Michelle Obama

Santa Fe Indian School Commencement Address - May 26, 2016

Michelle Obama
May 26, 2016— Santa Fe, New Mexico
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Please, please, be seated. Good afternoon, everyone. It is beyond an honor and a pleasure to be with you all today.

Of course, I want to start by thanking Hanna and Michael for their wonderful introduction. And I want to recognize all of the other outstanding student leaders who have graced us with their words today. I’m so proud of you all.

I also want to thank the governors, the tribal leaders, elders, the board of trustees, along with the superintendent and your amazing principal, your teachers and staff. I wish I could meet you all, I wish I could spend a whole week with you. (Applause.) I also want to thank the Tewa dancers who performed for us today—absolutely. (Applause.)

And of course, last but not least, to the class of 2016: You all did it! Woo! You’re here! You did it! You made it! (Applause.) After so many long afternoons and late nights studying for exams, writing papers; after countless hours preparing to present your senior honors projects to your communities; after all those jalapeno nachos you ate at the EAC—yes, I heard about that—(laughter)—you did it. You’re here. You made it. And we are all so very, very proud of you. I love you all so much.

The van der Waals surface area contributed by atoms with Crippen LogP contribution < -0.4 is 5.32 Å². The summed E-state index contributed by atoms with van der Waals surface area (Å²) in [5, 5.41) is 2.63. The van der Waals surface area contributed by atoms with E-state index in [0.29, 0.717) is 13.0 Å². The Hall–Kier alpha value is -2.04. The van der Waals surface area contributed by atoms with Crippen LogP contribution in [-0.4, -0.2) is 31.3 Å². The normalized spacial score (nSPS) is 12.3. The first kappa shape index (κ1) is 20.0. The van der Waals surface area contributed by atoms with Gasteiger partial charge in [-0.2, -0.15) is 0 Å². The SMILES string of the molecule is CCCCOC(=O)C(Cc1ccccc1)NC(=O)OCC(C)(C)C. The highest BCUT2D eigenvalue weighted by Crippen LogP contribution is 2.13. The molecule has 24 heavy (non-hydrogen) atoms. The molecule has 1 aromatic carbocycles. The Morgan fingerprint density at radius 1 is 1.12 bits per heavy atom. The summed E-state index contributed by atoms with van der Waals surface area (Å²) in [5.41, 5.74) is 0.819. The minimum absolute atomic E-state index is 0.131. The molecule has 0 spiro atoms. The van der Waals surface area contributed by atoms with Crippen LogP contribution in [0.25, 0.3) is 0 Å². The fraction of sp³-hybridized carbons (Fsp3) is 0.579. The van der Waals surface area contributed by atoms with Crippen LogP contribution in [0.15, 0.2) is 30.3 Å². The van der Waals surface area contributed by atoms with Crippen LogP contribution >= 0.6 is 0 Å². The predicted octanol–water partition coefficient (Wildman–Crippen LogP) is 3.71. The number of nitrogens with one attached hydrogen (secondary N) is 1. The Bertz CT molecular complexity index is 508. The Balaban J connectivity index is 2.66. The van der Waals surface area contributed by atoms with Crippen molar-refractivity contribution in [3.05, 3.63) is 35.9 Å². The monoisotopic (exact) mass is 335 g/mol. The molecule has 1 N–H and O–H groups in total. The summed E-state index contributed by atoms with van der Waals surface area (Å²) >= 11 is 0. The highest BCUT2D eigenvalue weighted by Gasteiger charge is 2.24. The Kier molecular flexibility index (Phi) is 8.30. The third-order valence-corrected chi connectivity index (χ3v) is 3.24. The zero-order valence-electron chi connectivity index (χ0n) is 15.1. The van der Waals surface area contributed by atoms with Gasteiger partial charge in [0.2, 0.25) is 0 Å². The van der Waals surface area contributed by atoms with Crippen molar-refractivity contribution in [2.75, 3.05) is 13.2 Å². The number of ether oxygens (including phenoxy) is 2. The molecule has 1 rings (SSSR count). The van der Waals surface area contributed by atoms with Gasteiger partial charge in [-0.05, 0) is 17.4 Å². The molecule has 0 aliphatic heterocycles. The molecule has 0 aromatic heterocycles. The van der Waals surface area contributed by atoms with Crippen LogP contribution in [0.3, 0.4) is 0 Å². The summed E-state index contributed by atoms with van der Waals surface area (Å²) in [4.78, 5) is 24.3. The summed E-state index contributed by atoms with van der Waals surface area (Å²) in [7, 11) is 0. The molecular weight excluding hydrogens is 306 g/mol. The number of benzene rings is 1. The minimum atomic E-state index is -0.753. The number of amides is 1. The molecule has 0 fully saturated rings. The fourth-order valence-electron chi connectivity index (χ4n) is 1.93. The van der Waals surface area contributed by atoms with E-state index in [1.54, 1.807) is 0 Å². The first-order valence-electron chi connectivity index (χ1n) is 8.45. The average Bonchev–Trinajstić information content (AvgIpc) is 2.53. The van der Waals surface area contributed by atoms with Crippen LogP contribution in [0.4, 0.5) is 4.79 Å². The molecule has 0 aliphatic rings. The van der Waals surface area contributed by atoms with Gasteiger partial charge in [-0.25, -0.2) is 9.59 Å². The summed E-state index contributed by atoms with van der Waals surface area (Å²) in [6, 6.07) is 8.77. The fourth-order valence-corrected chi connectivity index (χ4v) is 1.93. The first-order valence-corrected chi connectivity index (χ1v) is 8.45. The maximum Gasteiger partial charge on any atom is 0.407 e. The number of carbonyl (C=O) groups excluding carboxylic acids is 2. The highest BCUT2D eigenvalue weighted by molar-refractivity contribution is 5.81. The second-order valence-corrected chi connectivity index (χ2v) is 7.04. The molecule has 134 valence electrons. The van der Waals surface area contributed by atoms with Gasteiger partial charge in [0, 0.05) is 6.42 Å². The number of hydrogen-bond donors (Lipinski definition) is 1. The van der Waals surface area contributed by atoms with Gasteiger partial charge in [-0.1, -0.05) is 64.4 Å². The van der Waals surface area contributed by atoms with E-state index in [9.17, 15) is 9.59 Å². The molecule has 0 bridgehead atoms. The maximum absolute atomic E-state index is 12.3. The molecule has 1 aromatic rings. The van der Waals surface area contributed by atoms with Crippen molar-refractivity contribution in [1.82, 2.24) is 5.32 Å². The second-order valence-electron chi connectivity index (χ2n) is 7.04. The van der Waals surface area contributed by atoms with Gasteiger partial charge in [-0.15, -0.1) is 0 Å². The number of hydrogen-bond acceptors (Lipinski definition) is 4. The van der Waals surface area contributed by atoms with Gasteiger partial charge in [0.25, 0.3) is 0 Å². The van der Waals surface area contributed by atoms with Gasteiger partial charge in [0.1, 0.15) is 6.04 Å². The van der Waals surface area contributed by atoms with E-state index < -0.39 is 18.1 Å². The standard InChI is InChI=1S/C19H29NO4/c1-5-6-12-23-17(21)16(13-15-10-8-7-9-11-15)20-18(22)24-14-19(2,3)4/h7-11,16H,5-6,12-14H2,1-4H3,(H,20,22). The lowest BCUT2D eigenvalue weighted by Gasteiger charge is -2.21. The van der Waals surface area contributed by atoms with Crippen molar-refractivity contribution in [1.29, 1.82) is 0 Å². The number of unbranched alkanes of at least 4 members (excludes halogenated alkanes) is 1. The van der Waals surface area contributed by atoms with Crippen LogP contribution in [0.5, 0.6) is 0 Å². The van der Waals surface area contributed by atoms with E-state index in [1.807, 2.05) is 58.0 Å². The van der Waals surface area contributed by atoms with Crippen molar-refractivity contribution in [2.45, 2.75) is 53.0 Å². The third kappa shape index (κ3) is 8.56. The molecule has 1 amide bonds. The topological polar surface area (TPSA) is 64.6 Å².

And today, I want just to take a moment once again to look around this beautiful auditorium at the people who helped you on your journey -– your families and friends, everyone in your school and your communities –- all the people who pushed you and poured their love into you and believed in you even when you didn’t believe in yourselves sometimes. Today is their day, too, right? So let’s, graduates, give them big, old, loud shout-out and love to our families. Thank you all. (Applause.) Yes!

And that’s actually where I want to start today –- with family, in particular with my own family. I want to tell you about the people who came before me and how they made me who I am today.